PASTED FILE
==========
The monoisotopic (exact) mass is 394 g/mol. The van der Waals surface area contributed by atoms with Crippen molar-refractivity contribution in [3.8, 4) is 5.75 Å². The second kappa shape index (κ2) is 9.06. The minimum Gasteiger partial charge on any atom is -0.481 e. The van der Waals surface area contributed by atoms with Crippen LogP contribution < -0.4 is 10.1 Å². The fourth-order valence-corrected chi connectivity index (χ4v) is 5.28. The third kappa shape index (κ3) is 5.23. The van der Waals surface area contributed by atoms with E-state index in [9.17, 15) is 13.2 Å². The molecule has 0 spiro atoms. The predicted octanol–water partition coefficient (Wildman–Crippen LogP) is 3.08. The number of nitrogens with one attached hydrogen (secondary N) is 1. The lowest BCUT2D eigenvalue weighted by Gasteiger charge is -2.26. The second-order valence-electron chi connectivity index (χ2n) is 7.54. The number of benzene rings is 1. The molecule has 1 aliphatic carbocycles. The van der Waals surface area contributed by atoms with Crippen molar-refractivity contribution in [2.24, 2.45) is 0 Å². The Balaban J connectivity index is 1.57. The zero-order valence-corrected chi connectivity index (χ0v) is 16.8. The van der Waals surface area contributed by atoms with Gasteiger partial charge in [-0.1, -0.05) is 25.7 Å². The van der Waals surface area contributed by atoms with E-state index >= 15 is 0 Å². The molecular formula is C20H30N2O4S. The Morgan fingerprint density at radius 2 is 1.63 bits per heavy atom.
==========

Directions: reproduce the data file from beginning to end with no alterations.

The monoisotopic (exact) mass is 394 g/mol. The van der Waals surface area contributed by atoms with Crippen molar-refractivity contribution in [3.8, 4) is 5.75 Å². The second kappa shape index (κ2) is 9.06. The minimum Gasteiger partial charge on any atom is -0.481 e. The van der Waals surface area contributed by atoms with Crippen LogP contribution < -0.4 is 10.1 Å². The fourth-order valence-corrected chi connectivity index (χ4v) is 5.28. The third kappa shape index (κ3) is 5.23. The van der Waals surface area contributed by atoms with E-state index in [9.17, 15) is 13.2 Å². The molecule has 0 spiro atoms. The predicted octanol–water partition coefficient (Wildman–Crippen LogP) is 3.08. The number of nitrogens with one attached hydrogen (secondary N) is 1. The lowest BCUT2D eigenvalue weighted by Gasteiger charge is -2.26. The second-order valence-electron chi connectivity index (χ2n) is 7.54. The number of benzene rings is 1. The molecule has 1 aliphatic carbocycles. The van der Waals surface area contributed by atoms with Crippen molar-refractivity contribution in [2.24, 2.45) is 0 Å². The Balaban J connectivity index is 1.57. The zero-order valence-corrected chi connectivity index (χ0v) is 16.8. The van der Waals surface area contributed by atoms with Gasteiger partial charge in [-0.1, -0.05) is 25.7 Å². The van der Waals surface area contributed by atoms with E-state index >= 15 is 0 Å². The molecular formula is C20H30N2O4S. The Morgan fingerprint density at radius 2 is 1.63 bits per heavy atom.